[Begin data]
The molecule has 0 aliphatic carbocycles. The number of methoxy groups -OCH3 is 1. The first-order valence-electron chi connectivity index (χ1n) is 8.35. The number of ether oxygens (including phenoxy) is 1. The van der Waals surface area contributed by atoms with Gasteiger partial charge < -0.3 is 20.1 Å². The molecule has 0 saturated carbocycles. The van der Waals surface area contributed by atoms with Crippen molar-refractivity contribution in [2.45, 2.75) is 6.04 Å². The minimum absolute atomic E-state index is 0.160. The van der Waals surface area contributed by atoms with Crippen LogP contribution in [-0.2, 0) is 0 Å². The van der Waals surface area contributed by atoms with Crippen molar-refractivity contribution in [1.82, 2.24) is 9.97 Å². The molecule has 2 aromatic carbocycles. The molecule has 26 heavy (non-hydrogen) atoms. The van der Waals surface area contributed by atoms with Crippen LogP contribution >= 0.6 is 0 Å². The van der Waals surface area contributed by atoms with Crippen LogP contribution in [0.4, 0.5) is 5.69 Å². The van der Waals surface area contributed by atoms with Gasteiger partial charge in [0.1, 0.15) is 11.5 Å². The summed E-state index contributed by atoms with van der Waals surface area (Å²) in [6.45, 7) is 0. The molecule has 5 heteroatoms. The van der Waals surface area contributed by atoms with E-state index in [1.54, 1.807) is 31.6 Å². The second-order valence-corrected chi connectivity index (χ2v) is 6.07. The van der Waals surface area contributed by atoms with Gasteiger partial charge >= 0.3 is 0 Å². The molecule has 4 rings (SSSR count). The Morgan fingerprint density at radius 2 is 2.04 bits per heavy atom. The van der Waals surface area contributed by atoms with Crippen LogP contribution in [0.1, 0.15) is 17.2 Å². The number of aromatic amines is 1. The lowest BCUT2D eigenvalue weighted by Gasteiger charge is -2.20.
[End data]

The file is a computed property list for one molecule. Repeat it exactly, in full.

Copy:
The molecule has 0 aliphatic carbocycles. The number of methoxy groups -OCH3 is 1. The first-order valence-electron chi connectivity index (χ1n) is 8.35. The number of ether oxygens (including phenoxy) is 1. The van der Waals surface area contributed by atoms with Gasteiger partial charge < -0.3 is 20.1 Å². The molecule has 0 saturated carbocycles. The van der Waals surface area contributed by atoms with Crippen molar-refractivity contribution in [2.45, 2.75) is 6.04 Å². The minimum absolute atomic E-state index is 0.160. The van der Waals surface area contributed by atoms with Crippen LogP contribution in [-0.2, 0) is 0 Å². The van der Waals surface area contributed by atoms with Crippen molar-refractivity contribution in [1.82, 2.24) is 9.97 Å². The molecule has 2 aromatic carbocycles. The molecule has 26 heavy (non-hydrogen) atoms. The van der Waals surface area contributed by atoms with Crippen LogP contribution >= 0.6 is 0 Å². The van der Waals surface area contributed by atoms with Crippen LogP contribution in [0.4, 0.5) is 5.69 Å². The van der Waals surface area contributed by atoms with Gasteiger partial charge in [0.1, 0.15) is 11.5 Å². The summed E-state index contributed by atoms with van der Waals surface area (Å²) in [6.45, 7) is 0. The molecule has 5 heteroatoms. The van der Waals surface area contributed by atoms with E-state index in [1.54, 1.807) is 31.6 Å². The second-order valence-corrected chi connectivity index (χ2v) is 6.07. The van der Waals surface area contributed by atoms with Gasteiger partial charge >= 0.3 is 0 Å². The molecule has 4 rings (SSSR count). The Morgan fingerprint density at radius 2 is 2.04 bits per heavy atom. The van der Waals surface area contributed by atoms with Crippen LogP contribution in [0.1, 0.15) is 17.2 Å². The number of aromatic amines is 1. The lowest BCUT2D eigenvalue weighted by Gasteiger charge is -2.20.